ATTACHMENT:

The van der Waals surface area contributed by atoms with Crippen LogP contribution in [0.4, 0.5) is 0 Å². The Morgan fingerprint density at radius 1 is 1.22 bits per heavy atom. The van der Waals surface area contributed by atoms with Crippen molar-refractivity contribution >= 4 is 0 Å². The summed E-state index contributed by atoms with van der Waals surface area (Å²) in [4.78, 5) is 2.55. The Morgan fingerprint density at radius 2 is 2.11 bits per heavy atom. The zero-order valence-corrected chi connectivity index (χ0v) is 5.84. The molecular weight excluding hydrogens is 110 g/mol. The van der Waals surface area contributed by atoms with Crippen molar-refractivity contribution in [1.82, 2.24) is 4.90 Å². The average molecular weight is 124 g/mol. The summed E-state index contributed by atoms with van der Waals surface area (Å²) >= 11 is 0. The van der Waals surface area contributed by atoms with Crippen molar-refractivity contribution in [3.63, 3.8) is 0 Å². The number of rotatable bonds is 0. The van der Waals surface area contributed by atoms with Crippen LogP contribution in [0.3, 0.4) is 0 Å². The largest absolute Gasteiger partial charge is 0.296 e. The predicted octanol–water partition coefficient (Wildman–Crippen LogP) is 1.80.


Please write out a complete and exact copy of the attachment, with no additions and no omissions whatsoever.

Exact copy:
The van der Waals surface area contributed by atoms with Crippen LogP contribution in [0.4, 0.5) is 0 Å². The Morgan fingerprint density at radius 1 is 1.22 bits per heavy atom. The van der Waals surface area contributed by atoms with Crippen molar-refractivity contribution >= 4 is 0 Å². The summed E-state index contributed by atoms with van der Waals surface area (Å²) in [4.78, 5) is 2.55. The Morgan fingerprint density at radius 2 is 2.11 bits per heavy atom. The zero-order valence-corrected chi connectivity index (χ0v) is 5.84. The molecular weight excluding hydrogens is 110 g/mol. The van der Waals surface area contributed by atoms with Crippen molar-refractivity contribution in [1.82, 2.24) is 4.90 Å². The average molecular weight is 124 g/mol. The summed E-state index contributed by atoms with van der Waals surface area (Å²) >= 11 is 0. The van der Waals surface area contributed by atoms with Crippen molar-refractivity contribution in [3.63, 3.8) is 0 Å². The number of rotatable bonds is 0. The van der Waals surface area contributed by atoms with Crippen LogP contribution in [0.3, 0.4) is 0 Å². The largest absolute Gasteiger partial charge is 0.296 e. The predicted octanol–water partition coefficient (Wildman–Crippen LogP) is 1.80.